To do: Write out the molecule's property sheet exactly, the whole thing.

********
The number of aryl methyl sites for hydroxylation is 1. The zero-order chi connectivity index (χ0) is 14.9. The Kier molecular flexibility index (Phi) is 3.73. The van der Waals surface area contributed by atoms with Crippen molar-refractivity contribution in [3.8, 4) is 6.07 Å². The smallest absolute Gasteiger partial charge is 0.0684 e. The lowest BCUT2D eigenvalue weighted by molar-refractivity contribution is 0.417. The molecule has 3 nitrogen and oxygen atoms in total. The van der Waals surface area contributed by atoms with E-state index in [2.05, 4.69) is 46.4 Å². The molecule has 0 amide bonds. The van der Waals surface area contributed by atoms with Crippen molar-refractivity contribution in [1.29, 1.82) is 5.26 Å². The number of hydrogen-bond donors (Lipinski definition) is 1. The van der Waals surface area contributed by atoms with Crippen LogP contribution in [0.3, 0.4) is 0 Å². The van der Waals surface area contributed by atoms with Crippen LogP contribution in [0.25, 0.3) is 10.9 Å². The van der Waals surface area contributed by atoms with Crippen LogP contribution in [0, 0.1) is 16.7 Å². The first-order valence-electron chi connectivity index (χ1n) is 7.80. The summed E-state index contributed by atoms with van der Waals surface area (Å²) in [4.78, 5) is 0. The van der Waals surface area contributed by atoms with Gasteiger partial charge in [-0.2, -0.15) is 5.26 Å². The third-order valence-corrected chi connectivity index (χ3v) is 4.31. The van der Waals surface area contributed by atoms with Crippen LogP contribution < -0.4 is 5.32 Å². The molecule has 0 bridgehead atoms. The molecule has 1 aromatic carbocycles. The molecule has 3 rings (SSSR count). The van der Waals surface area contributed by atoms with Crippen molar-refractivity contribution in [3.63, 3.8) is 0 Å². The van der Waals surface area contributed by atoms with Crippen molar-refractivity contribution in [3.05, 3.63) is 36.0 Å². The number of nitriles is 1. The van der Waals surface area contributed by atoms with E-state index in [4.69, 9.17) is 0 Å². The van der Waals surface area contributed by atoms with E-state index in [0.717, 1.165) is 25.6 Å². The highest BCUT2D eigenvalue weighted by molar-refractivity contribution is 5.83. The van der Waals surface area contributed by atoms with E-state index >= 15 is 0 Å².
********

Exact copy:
The number of aryl methyl sites for hydroxylation is 1. The zero-order chi connectivity index (χ0) is 14.9. The Kier molecular flexibility index (Phi) is 3.73. The van der Waals surface area contributed by atoms with Crippen molar-refractivity contribution in [3.8, 4) is 6.07 Å². The smallest absolute Gasteiger partial charge is 0.0684 e. The lowest BCUT2D eigenvalue weighted by molar-refractivity contribution is 0.417. The molecule has 3 nitrogen and oxygen atoms in total. The van der Waals surface area contributed by atoms with E-state index in [2.05, 4.69) is 46.4 Å². The molecule has 0 amide bonds. The van der Waals surface area contributed by atoms with Crippen molar-refractivity contribution in [1.29, 1.82) is 5.26 Å². The number of hydrogen-bond donors (Lipinski definition) is 1. The van der Waals surface area contributed by atoms with Crippen LogP contribution in [0.3, 0.4) is 0 Å². The van der Waals surface area contributed by atoms with Crippen LogP contribution in [0.25, 0.3) is 10.9 Å². The van der Waals surface area contributed by atoms with Crippen LogP contribution in [0, 0.1) is 16.7 Å². The first-order valence-electron chi connectivity index (χ1n) is 7.80. The summed E-state index contributed by atoms with van der Waals surface area (Å²) in [4.78, 5) is 0. The van der Waals surface area contributed by atoms with Gasteiger partial charge in [-0.2, -0.15) is 5.26 Å². The third-order valence-corrected chi connectivity index (χ3v) is 4.31. The van der Waals surface area contributed by atoms with Crippen LogP contribution < -0.4 is 5.32 Å². The molecule has 0 bridgehead atoms. The molecule has 1 aromatic carbocycles. The molecule has 3 rings (SSSR count). The van der Waals surface area contributed by atoms with Crippen molar-refractivity contribution in [3.63, 3.8) is 0 Å². The van der Waals surface area contributed by atoms with Crippen molar-refractivity contribution in [3.05, 3.63) is 36.0 Å². The number of nitriles is 1. The van der Waals surface area contributed by atoms with E-state index in [4.69, 9.17) is 0 Å². The van der Waals surface area contributed by atoms with E-state index in [0.717, 1.165) is 25.6 Å². The highest BCUT2D eigenvalue weighted by molar-refractivity contribution is 5.83. The van der Waals surface area contributed by atoms with E-state index >= 15 is 0 Å².